Whereas Smoltz actually has an edge over Eckersley in their performances as starters, Eckersley is head and shoulders above Smoltz as a reliever. Of course, that's due in large part to the fact that Eckersley pitched until he was 43, while Smoltz just finished his age-36 season.
Still, a difference of 630 innings and 280 saves is a lot. Heck, aside from Eckersley and his 390 career saves, only 18 other pitchers in baseball history have saved 280+ games in their entire career. Or think of it this way: in order for Smoltz to equal Eckersley in saves and innings pitched as a reliever, he would essentially need to add Mariano Rivera's career (283 saves, 649.2 innings) to his existing totals.
Even if Smoltz pitches until he's 43 like Eckersley did, it is very unlikely he will reach Eckersley's 390 saves. He would need to average 35 saves per season for the next eight years, which just isn't going to happen.
Another interesting way of comparing these two pitchers is through Win Shares. Here's a year-by-year running total of their career Win Shares:
TOTAL WIN SHARES THROUGH EACH AGE
AGE Eckersley Smoltz
21 28 0
22 46 15
23 70 29
24 94 42
25 104 60
26 110 76
27 127 82
28 130 99
29 146 126
30 161 147
31 169 163
32 182 181
33 197 181
34 211 189
35 230 206
36 244 222
Eckersley got started at a younger age than Smoltz and had 45 Win Shares by the time Smoltz had his first one. Smoltz also missed his age-33 season with an injury. Despite all that, the two pitchers are fairly close through age-36. Smoltz trails Eckersley 244-222, which is a difference of about one very good season. The fact that Smoltz was able to nearly "catch up" to Eckersley despite a later start and a lost season is a tribute to his consistently great work as a starter from 1988-1999.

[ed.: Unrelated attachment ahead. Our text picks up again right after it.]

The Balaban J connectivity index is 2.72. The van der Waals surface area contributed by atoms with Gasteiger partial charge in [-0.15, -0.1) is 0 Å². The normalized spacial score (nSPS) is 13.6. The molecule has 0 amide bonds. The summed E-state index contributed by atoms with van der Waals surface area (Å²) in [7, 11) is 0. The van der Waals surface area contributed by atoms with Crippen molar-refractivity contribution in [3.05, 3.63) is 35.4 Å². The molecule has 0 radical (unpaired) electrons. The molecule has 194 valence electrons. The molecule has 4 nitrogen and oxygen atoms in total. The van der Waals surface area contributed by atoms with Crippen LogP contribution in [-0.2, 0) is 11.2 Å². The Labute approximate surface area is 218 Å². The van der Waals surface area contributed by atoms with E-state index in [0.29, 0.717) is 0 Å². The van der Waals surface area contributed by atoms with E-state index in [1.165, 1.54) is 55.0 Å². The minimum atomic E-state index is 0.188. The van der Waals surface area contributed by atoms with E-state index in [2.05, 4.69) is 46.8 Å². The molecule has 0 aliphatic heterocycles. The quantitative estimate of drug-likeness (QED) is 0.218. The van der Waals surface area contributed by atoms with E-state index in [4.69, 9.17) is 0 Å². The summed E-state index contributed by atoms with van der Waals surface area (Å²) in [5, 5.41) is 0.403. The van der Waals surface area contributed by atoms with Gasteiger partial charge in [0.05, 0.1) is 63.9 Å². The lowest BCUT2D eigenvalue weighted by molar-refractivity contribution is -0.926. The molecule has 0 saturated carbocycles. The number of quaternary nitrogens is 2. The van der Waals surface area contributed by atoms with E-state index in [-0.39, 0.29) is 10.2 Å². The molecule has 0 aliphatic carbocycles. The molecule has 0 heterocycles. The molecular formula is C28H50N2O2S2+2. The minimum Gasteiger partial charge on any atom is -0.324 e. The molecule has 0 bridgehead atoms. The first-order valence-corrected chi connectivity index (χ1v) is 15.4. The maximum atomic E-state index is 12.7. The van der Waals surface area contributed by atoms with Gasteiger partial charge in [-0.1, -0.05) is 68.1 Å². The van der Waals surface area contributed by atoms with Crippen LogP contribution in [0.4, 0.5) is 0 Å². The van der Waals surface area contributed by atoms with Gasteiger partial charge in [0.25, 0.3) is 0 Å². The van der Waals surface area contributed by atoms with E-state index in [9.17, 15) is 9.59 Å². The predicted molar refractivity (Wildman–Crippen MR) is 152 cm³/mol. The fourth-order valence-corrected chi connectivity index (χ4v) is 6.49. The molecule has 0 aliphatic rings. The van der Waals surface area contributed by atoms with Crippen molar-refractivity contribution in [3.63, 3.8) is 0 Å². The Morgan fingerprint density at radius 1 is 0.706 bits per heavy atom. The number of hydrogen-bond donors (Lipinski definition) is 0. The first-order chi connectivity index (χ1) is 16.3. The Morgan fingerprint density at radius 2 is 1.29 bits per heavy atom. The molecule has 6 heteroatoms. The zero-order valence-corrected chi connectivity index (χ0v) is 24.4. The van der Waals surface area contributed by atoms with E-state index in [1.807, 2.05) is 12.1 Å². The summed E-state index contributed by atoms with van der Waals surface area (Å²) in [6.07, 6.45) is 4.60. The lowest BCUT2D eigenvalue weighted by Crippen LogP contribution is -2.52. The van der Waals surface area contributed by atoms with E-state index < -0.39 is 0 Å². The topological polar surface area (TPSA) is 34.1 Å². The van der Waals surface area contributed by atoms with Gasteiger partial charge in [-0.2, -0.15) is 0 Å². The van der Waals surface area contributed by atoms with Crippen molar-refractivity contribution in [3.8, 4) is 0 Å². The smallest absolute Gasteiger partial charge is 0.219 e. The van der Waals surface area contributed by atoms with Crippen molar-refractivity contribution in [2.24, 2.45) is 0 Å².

Despite the comparisons and the similarities between Smoltz and Eckersley, I think what all this shows is just how unique and amazing Eckersley's career was. Smoltz was better as a starter pitcher, but it is a relatively close contest. As relievers, it is highly unlikely Smoltz will be as valuable as Eckersley was and it seems almost impossible to me that Smoltz could ever match Eckersley's 390 career saves.
Eckersley almost literally split his career in half, pitching a dozen seasons as a starter and a dozen seasons as a reliever. Smoltz, on the other hand, pitched a dozen years as a starter, but has just three seasons under his belt as a reliever. And Smoltz was 36 years old last season, at which point Eckersley already had 188 saves to his name.
Of course, none of this is to say that John Smoltz is not a great pitcher. In fact, I think John Smoltz is one of the best pitchers of his generation and he looks to me like a borderline Hall of Famer even if he retired right now. I think it's even possible that Smoltz could end up having a more valuable career than Eckersley. He's just never going to pitch long enough to split his career in half like Eckersley did and, because of that, he's not going to reach Eckersley's level as a relief pitcher.
Dennis Eckersley's career-path is an extraordinarily difficult one to copy. He started very young, was good immediately, remained healthy throughout his career, played 24 seasons, and was great as both a starting pitcher and a reliever. Which is why he's a Hall of Famer, I suppose.